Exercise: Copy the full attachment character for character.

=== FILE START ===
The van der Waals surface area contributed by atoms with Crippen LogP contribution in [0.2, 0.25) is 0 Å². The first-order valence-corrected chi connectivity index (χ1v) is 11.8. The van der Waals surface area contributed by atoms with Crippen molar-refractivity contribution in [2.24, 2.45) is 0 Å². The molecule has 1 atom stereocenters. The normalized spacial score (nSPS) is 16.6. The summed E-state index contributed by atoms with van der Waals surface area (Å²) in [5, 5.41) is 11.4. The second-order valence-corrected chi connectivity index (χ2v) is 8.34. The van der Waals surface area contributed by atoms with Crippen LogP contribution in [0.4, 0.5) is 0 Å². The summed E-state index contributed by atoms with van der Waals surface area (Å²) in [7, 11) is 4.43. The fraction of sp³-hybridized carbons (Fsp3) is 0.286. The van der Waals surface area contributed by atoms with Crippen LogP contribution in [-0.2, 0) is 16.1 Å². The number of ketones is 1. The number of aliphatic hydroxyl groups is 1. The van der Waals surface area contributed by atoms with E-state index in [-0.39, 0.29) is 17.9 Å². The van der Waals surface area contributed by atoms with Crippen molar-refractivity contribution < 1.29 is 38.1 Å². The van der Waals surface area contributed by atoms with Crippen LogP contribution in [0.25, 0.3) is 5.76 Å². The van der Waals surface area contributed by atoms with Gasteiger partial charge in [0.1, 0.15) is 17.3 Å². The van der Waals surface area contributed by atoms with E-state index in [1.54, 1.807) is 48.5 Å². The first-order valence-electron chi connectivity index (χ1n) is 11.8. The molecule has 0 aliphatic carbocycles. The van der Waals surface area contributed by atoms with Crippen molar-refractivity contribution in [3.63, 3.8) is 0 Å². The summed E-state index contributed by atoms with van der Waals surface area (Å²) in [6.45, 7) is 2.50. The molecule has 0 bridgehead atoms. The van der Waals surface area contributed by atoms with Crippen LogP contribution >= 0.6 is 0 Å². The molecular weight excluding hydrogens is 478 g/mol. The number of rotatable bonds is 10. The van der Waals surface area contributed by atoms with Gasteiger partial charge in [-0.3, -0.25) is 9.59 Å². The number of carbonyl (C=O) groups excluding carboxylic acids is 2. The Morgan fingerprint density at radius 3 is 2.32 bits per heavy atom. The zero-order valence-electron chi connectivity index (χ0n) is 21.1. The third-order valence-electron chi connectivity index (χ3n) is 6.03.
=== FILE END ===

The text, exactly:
The van der Waals surface area contributed by atoms with Crippen LogP contribution in [0.2, 0.25) is 0 Å². The first-order valence-corrected chi connectivity index (χ1v) is 11.8. The van der Waals surface area contributed by atoms with Crippen molar-refractivity contribution in [2.24, 2.45) is 0 Å². The molecule has 1 atom stereocenters. The normalized spacial score (nSPS) is 16.6. The summed E-state index contributed by atoms with van der Waals surface area (Å²) in [5, 5.41) is 11.4. The second-order valence-corrected chi connectivity index (χ2v) is 8.34. The van der Waals surface area contributed by atoms with Crippen LogP contribution in [0.4, 0.5) is 0 Å². The summed E-state index contributed by atoms with van der Waals surface area (Å²) in [7, 11) is 4.43. The fraction of sp³-hybridized carbons (Fsp3) is 0.286. The van der Waals surface area contributed by atoms with Crippen LogP contribution in [-0.2, 0) is 16.1 Å². The number of ketones is 1. The number of aliphatic hydroxyl groups is 1. The van der Waals surface area contributed by atoms with E-state index in [-0.39, 0.29) is 17.9 Å². The van der Waals surface area contributed by atoms with Crippen molar-refractivity contribution < 1.29 is 38.1 Å². The van der Waals surface area contributed by atoms with Crippen LogP contribution in [0.25, 0.3) is 5.76 Å². The van der Waals surface area contributed by atoms with Gasteiger partial charge in [0.1, 0.15) is 17.3 Å². The van der Waals surface area contributed by atoms with E-state index in [1.54, 1.807) is 48.5 Å². The first-order valence-electron chi connectivity index (χ1n) is 11.8. The molecule has 0 aliphatic carbocycles. The van der Waals surface area contributed by atoms with Crippen molar-refractivity contribution in [3.63, 3.8) is 0 Å². The summed E-state index contributed by atoms with van der Waals surface area (Å²) in [6.45, 7) is 2.50. The molecule has 0 bridgehead atoms. The van der Waals surface area contributed by atoms with Crippen LogP contribution >= 0.6 is 0 Å². The molecular weight excluding hydrogens is 478 g/mol. The number of rotatable bonds is 10. The van der Waals surface area contributed by atoms with Gasteiger partial charge in [-0.3, -0.25) is 9.59 Å². The number of carbonyl (C=O) groups excluding carboxylic acids is 2. The Morgan fingerprint density at radius 3 is 2.32 bits per heavy atom. The zero-order valence-electron chi connectivity index (χ0n) is 21.1. The third-order valence-electron chi connectivity index (χ3n) is 6.03.